Chedworth Roman Villa and St John the Baptist Church

12 July 2017

10:00 - 16:30

St John the Baptist Church
Market Place
Gloucestershire
Cirencester
United Kingdom
GL7 2NX

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Non RPS Member£0.00 
RPS Member£0.00 

 

Meet at the entrance to the Church of St. John the Baptist from 10.00 a.m.  Cirencester is about 13 miles North-west of Swindon on the A419.

Church of St. John the Baptist, Cirencester

The church is medieval and is renowned for its perpendicular porch, fan vaults and merchants' tombs. There is much of interest to see and photograph, including the chancel, construction of which started around 1115.  To the north of the chancel is St. Catherine's Chapel which dates from around 1150. It contains a wall painting of St. Christopher carrying the Christ Child, and vaulting given by Abbot John Hakebourne in 1508. To the north of St. Catherine's Chapel is the Lady Chapel, first built in 1240 and extended in the 15th century. The nave was completely rebuilt between 1515 and 1530 and is a remarkable example of late perpendicular gothic architecture. The great south porch which adjoins the market place was built around 1500 at the expense of Alice Avening. Although there is no charge for entry and photography, it has been suggested that attendees might wish to make a voluntary contribution of £4 per person – the average donation currently made by visitors to the church.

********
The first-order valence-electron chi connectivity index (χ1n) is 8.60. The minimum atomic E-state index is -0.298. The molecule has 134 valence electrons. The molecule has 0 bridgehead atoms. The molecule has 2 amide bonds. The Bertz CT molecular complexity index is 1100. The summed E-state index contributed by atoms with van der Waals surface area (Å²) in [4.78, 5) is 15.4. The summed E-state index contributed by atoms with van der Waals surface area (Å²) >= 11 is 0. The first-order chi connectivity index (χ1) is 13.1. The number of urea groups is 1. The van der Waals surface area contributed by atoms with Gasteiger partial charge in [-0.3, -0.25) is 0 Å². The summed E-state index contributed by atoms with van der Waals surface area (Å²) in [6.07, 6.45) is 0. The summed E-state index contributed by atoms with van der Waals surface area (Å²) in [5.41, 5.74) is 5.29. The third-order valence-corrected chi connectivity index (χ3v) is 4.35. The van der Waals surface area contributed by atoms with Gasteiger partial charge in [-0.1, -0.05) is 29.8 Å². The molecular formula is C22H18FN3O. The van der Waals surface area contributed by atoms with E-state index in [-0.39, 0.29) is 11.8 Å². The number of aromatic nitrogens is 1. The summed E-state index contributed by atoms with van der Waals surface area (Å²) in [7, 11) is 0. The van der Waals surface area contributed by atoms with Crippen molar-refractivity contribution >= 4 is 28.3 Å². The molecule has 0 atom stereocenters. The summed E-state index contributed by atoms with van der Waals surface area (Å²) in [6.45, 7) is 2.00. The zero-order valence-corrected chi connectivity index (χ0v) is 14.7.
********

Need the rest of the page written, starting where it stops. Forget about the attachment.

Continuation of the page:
12.30pm to 2pm

Independent lunch and travel to Chedworth.  Chedworth is about seven miles North-east of Cirencester.  From Cirencester, follow signs for A429 Stow.  In about six miles, turn left at ‘Roman Villa’ sign, bearing National Trust emblem.  The entrance charge for non-members of the National Trust £9.50.

Chedworth Roman Villa

The first villa was first established in the 2nd century A.D., with further developments in the following two centuries, culminating in a site that covered around 200 acres. A free guided tour of the site has been arranged to begin at 2.15 p.m., after which there will be ample time for independent exploration.

Walter Brooks
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Region: WesternGroup(s): Archaeology and Heritage